But there are those who refuse to adopt the spirit of such an age and work relentlessly to bring new measures of hope and adaptability to society, ruminating in their minds about how best they can aid humanity. Famed Canadian author, Robertson Davies, wrote stories about such people, saying, “Extraordinary people survive under the most terrible circumstances and they become more extraordinary because of it.”

For one brief 20-year period (1735-1755) some of the “extraordinary” people refused to succumb to the difficult years previous and brought a remarkable amount of innovation to their generation – so much so that the word “optimism” was used for the first time in 1737.

The accomplishments began to unfold when Linnaeus named and classified all of known botany. The French naturalist Comte de Buffon systematized all of natural history into a 36-volume set. Thinkers like Voltaire, Montesquieu and Scotsman David Hume plumbed the depths of the nature of humanity and the moral foundations of law and science that it proposed to live by. We are all aware of Benjamin Franklin, his kite, and how he demonstrated electricity from lightning. Samuel Johnson, summoning up great individual effort, gave the English language its first dictionary. The first set of Encyclopedias was developed in France by Denis Diderot.

No less than 150 newspapers and journals circulated throughout England during those 20 years. The novel was first developed. At its first London performance, Handel’s Messiah created such a profound impression that by the time of “Hallelujah Chorus” at its conclusion, King George II rose to his feet, along with the rest of the audience – a tradition still practiced to this day. Someone destined to shape the progress of the American continent – Thomas Jefferson – was born during these years. Jean-Jacques Rousseau composed his Social Contract on the rights and responsibilities of self-government.

This list could go for a time yet, but just this cursory look reveals a remarkable era of innovation, social solidarity, spirituality, and knowledge that blossomed in what has been termed the Enlightenment. And what we discover is that much of the groundwork for these developments took place in the dark age that preceded their eventual unfolding. They worked through the days of despair in order to deliver to humanity a progressive view of itself.

These were the things that “appeared” over a two-decade period of time. But what is just as remarkable is what declined or disappeared as a result of that era. Child labour was eventually banished. The insane were delivered from the harsh treatment they historically received and provided more support. Death penalties were done away with or reduced. Perhaps most significant of all, a spark was lit that led to the abolition of slavery.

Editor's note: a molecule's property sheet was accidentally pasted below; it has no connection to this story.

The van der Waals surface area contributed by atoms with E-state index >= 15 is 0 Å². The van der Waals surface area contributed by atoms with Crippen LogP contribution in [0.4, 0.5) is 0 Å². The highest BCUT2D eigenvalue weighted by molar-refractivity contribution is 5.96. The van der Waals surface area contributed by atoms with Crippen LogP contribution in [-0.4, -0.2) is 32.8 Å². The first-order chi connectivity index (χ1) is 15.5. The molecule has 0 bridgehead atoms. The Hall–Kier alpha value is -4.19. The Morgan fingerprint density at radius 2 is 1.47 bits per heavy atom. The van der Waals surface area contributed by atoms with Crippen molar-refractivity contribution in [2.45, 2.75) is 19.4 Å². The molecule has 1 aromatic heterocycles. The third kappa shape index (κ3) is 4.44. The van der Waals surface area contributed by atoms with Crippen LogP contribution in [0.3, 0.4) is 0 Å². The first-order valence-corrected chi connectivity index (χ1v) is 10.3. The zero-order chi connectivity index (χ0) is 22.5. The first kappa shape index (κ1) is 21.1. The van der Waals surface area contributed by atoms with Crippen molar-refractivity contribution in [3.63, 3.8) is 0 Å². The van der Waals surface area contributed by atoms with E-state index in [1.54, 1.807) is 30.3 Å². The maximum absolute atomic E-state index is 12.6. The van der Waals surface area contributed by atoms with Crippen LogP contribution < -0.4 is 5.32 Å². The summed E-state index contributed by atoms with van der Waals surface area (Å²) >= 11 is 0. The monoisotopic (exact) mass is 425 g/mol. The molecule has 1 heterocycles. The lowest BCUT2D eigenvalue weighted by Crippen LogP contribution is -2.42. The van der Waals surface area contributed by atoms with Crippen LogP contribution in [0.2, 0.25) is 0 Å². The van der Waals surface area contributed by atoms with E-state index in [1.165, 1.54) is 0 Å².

This last development reveals a clear sign of how humanity was looking at itself through a new and developing lens. It was personified in William Wilberforce who later built on the work of the Enlightenment thinkers and stirred a great movement among citizens that was to eventually force the hand of governments and their empires. His efforts are often portrayed as lofty and, at times, elitist, but a look at his everyday activities reveals a citizen in motion, engaging his peers in the process. He led a movement that held countless meetings, printed pamphlets, collected information on the horrors of slavery, and advocated governments to change the law. Wilberforce’s success at galvanizing other citizens became profound and powerful enough that in the end governments had to listen. In the words of one commentator, “the energized citizenry melted the hard prudence of statesmen.” A few years later slavery was finally abolished in the British empire.

From the worst of times can come the best of times. “Optimism” can again become a more prominent part of our collective demeanour. For centuries people believed that the powers that be simply controlled too much of the economic, social and religious structures and that resistance was futile. But as citizens began backing causes, pursuing the betterment of humanity, and coming together, cracks began to appear in the governing structures. Autocracies crumbled in the wake of a people energized about their own generation.

I know citizens – good people all – who are breaking the ground for a new age of equity, opportunity and basic fairness. They are meeting in the real birthplaces of democracy – homes, board rooms, coffee shops, libraries, even churches, and they are planting seeds on hardened soil. But the ground will eventually break and their diligent efforts will prepare us for a new age of democracy.

The entire original Christmas story tells of one grand act of innovation.  Clearly, few were expecting it. A manger? Shepherds? Wisemen? A star? It was a bold new stroke in the broad tapestry of humanity and it taught us that innovation is possible in any age. This holiday season a timely gift would be to provide those who you know are fighting the good fight with the support and belief they require to change their world. It’s what brings imagination to citizenship and hope to our age.